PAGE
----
#SpokenWord #Poetry.

LISTEN HERE (FREE)   –    or Download HERE

 

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You must be the judge of your own happiness. – Jane Austen

I need to remind myself of this fact every so often.

When I experience the pleasure of simply staying home, by myself, I find that I am my best creative self.

I’m not surprised, however, when I’m crafting a poem, journaling, or reading, to hear the world whisper into my solitude saying, “Come outside and play with others.”  And I must admit there are a couple of options today:  the Mets game or meeting a friend for a hike.  But the simple pleasure of sitting in my little yard just journaling (and listening) are more appealing.

I know what makes me happy. blog happiness

Knowing what makes you happy is key in finding a sense of peace and moving forward.

To sit under a cloudless sky, happily in solitude, interrupted only by the occasional Blue Jay or Cardinal may seem boring to most, but it allows my mind to creatively wander.  I can actually hear myself think — and the voice I hear sounds calm and wise and happy or better yet…content.

We all deal with that constant nag of being productive, but it is sometimes just that…a nag.  The nag’s voice is not so sweet, and frankly, it’s annoying. So, I’m ignoring him today.

Hope you all find some creative solitude this week…

let your mind wander…

and find your happiness.

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Yesterday after work, I took a walk by the former home of Edna St. Vincent Millay at 75 1/2 Bedford Street.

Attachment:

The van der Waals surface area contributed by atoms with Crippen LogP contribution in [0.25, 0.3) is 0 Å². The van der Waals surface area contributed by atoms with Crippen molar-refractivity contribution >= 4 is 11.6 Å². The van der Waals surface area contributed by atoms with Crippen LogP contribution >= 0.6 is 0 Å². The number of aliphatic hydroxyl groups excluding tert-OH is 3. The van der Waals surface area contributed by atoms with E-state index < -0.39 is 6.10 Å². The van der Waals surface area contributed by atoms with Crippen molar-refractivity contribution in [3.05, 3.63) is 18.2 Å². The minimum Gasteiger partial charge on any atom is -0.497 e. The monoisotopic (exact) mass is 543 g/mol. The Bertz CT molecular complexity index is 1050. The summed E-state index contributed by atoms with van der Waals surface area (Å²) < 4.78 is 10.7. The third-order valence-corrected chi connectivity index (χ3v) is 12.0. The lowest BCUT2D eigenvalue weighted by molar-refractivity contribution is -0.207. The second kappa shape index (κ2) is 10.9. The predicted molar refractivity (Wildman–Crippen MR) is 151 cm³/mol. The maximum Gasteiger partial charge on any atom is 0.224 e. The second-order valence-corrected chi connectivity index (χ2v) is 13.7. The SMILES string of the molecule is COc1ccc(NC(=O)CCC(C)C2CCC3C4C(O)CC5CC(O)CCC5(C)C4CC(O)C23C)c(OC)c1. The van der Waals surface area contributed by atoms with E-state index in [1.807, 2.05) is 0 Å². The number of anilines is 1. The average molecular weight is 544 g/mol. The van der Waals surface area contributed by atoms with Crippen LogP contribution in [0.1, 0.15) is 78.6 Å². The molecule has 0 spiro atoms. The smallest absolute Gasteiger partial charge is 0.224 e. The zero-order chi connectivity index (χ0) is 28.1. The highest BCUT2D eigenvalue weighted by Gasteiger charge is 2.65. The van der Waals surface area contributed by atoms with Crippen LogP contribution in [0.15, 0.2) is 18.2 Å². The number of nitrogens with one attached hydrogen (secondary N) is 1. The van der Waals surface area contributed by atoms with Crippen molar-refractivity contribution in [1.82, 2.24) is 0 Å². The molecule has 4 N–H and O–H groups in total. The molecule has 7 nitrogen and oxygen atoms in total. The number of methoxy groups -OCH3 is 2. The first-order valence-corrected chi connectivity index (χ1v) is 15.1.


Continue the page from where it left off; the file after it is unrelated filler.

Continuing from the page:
I suppose the address includes “1/2” as the building itself is squeezed between two others, uniquely the slimmest on the block.  A befitting address, I think, as her voice was poetically unique.

Her middle name derives from St. Vincent’s Hospital (now closed) on 12th Street.  It was the hospital in which her uncle had been healed just before she was born.  She actually preferred being called Vincent, but her teachers refused to use the name, one calling her ANY female name but Vincent.

The shops on and around Bedford Street have of course changed, but the spirit of art still hangs in the air; the scent of coffee, bold paintings in shop windows, a flower stand on the corner of Cornelia Street.

From the corner of Bedford, one can see the red plaque that hangs above her former door and the thought of her sipping on a cup of coffee on the stoop beside 75 1/2 made me smile.

The plaque reads:

Edna St. Vincent Millay (1892-1950) – The irreverent poet who wrote “my candle burns at both ends” lived here in 1923-1924 in the time she wrote The Ballad of the Harp-Weaver, for which she won a Pulitzer Prize.    

The area is still charming and full of life, but (as you can read in her stanza below) there were times in which she craved the open air of the shore.

EXILED

Searching my heart for its true sorrow, 

This is the thing I find to be: 

That I am weary of words and people, 

Sick of the city, wanting the sea; 

Wanting the sticky, salty sweetness 

Of the strong wind and shattered spray; 

Wanting the loud sound and the soft sound

Of the big surf that breaks all day ….

* * * *

I snapped a few photos, felt an urge to blog about it (as I’ve now done), stopped by See’s on West Eighth Street for a few pieces of dark chocolate,

and, although not sick of the city myself…

headed home to the (sometimes salty) air of Long Island.